What is the role of punishment in inculcating discipline in children today? Well, to begin with, it is perhaps a good idea to spend some time pondering the differences in the meaning and implication of each of these terms. Although punishment and discipline are often used interchangeably, in reality they are two very different concepts. As Meera Marathe, a retired school teacher and now a guest faculty at IIIT, Hyderabad, puts it, “Discipline isn’t related to punishment except in the common social sense.” What they each hope to achieve is very different.
Punishment is something that comes from an outside source and insists on obedience even as it stresses what a child should not do. Discipline, on the other hand, emphasises what a child should do, and is something that comes (or ought to come) from within the child. Discipline is, most importantly, an ongoing process whose ultimate goal is the complete development of the individual. Punishment, however, is usually a one-time occurrence and it has a short-term goal – that of inculcating obedience or compliance to rules. While discipline places the onus of learning and improving on the child, punishments are forced on the child.
Having made this difference clear, it is a little disconcerting to find that most parents and educators use these two terms interchangeably. Not surprisingly, then, punishments are handed out with clockwork regularity at schools, and inexorably linked with the belief that these will lead to better discipline.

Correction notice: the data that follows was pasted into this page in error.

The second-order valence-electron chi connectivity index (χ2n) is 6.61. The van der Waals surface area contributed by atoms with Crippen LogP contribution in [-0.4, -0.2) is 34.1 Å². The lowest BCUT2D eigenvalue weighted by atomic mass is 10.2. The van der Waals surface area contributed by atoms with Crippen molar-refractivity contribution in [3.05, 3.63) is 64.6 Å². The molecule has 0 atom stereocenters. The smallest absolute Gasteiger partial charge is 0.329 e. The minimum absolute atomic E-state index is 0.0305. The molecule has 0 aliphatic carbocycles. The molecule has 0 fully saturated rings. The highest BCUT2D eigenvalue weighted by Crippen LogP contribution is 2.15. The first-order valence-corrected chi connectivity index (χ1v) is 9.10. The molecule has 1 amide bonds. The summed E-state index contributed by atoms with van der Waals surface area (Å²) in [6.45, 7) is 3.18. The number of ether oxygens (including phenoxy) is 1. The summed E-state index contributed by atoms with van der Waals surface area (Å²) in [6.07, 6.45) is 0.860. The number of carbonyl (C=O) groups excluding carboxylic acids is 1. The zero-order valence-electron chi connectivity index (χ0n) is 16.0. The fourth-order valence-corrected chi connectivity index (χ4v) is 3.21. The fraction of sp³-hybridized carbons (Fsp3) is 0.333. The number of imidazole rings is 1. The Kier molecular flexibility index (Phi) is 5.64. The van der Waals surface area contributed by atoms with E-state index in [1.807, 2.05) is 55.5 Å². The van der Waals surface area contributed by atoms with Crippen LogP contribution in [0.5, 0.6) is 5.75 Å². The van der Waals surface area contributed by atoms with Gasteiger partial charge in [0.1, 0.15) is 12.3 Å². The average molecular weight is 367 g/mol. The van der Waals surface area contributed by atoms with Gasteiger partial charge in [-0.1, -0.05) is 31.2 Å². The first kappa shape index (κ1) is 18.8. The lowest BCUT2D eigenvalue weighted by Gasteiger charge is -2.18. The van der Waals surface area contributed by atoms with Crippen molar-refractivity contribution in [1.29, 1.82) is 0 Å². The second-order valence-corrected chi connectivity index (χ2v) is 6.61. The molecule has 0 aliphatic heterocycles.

The generic term ‘punishment’ covers a variety of controlling measures. Anna Kurian, mother of two, suggests that the purpose of punishments is, “to make a child remember that something she did was not acceptable to the powers that be! That it caused grief to x or y and hence is not to be repeated. To help along a child in to the socially acceptable conventions/morals of the world.” The most common punishments are therefore physical, where the power of control of the adult is what is clearly manifest. These might include a spank, a slap or being physically excluded from the rest of the class – like being made to stand on the bench or being sent out of the classroom. Then there are other, more subtle methods of showing a child that she has made a mistake. Excluding the child from a group activity, deliberately ignoring her, or the old one of ‘sending a child to Coventry’ are some other punishments that are frequently used. Denying the child the right to enjoy her favourite activities or stripping her of privileges are other ways to drive home the point.
Why do parents and educators punish children? While Mrs C Susheela, a primary teacher at Kendriya Vidyalaya, Golconda 2, believes that, “unless punished at the right time the child cannot be disciplined,” Prof. Marathe’s perception of the issue is different. “The genuine or acceptable purpose can only be a desire for improvement or prevention of mistakes or unacceptable behaviour. But far too often a grown up forgets how strong he or she is while giving physical punishment,” he says. Sumana Sinha, a Kindergarten teacher at Blooming Buds School believes that, “The purpose of punishment is primarily to inculcate discipline, to make the child aware and appreciate his boundaries and respect authority.”